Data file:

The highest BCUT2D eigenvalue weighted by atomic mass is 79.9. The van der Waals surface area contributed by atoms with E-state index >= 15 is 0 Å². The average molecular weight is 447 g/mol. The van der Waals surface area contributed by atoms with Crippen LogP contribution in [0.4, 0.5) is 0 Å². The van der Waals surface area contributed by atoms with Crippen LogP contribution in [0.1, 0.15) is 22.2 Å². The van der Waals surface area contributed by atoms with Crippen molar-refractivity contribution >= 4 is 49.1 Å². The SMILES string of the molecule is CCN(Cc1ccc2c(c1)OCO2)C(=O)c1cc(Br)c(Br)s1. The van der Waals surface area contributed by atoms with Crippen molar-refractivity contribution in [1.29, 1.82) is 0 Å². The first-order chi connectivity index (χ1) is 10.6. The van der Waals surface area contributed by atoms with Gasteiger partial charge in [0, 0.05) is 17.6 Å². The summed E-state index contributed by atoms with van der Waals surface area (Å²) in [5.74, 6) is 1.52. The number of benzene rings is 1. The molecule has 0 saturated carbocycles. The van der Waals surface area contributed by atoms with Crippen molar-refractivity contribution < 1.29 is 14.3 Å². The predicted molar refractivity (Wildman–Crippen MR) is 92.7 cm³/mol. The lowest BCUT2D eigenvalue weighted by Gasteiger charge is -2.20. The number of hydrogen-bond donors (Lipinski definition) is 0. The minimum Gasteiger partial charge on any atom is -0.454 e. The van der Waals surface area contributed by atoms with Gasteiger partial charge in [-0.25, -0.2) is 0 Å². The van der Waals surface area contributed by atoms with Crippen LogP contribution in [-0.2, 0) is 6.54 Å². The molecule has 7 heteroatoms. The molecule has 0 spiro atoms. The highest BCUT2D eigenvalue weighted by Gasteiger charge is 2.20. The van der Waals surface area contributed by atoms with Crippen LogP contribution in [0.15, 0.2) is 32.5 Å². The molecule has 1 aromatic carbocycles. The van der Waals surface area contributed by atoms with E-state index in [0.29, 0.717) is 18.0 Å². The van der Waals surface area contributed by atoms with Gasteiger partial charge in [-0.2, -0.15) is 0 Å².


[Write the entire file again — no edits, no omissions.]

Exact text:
The highest BCUT2D eigenvalue weighted by atomic mass is 79.9. The van der Waals surface area contributed by atoms with E-state index >= 15 is 0 Å². The average molecular weight is 447 g/mol. The van der Waals surface area contributed by atoms with Crippen LogP contribution in [0.4, 0.5) is 0 Å². The van der Waals surface area contributed by atoms with Crippen LogP contribution in [0.1, 0.15) is 22.2 Å². The van der Waals surface area contributed by atoms with Crippen molar-refractivity contribution >= 4 is 49.1 Å². The SMILES string of the molecule is CCN(Cc1ccc2c(c1)OCO2)C(=O)c1cc(Br)c(Br)s1. The van der Waals surface area contributed by atoms with Crippen molar-refractivity contribution in [1.29, 1.82) is 0 Å². The first-order chi connectivity index (χ1) is 10.6. The van der Waals surface area contributed by atoms with Gasteiger partial charge in [0, 0.05) is 17.6 Å². The summed E-state index contributed by atoms with van der Waals surface area (Å²) in [5.74, 6) is 1.52. The number of benzene rings is 1. The molecule has 0 saturated carbocycles. The van der Waals surface area contributed by atoms with Crippen molar-refractivity contribution < 1.29 is 14.3 Å². The predicted molar refractivity (Wildman–Crippen MR) is 92.7 cm³/mol. The lowest BCUT2D eigenvalue weighted by Gasteiger charge is -2.20. The number of hydrogen-bond donors (Lipinski definition) is 0. The minimum Gasteiger partial charge on any atom is -0.454 e. The van der Waals surface area contributed by atoms with Gasteiger partial charge in [-0.25, -0.2) is 0 Å². The van der Waals surface area contributed by atoms with Crippen LogP contribution in [-0.2, 0) is 6.54 Å². The molecule has 7 heteroatoms. The molecule has 0 spiro atoms. The highest BCUT2D eigenvalue weighted by Gasteiger charge is 2.20. The van der Waals surface area contributed by atoms with Crippen LogP contribution in [0.15, 0.2) is 32.5 Å². The molecule has 1 aromatic carbocycles. The van der Waals surface area contributed by atoms with E-state index in [0.29, 0.717) is 18.0 Å². The van der Waals surface area contributed by atoms with Gasteiger partial charge in [-0.2, -0.15) is 0 Å².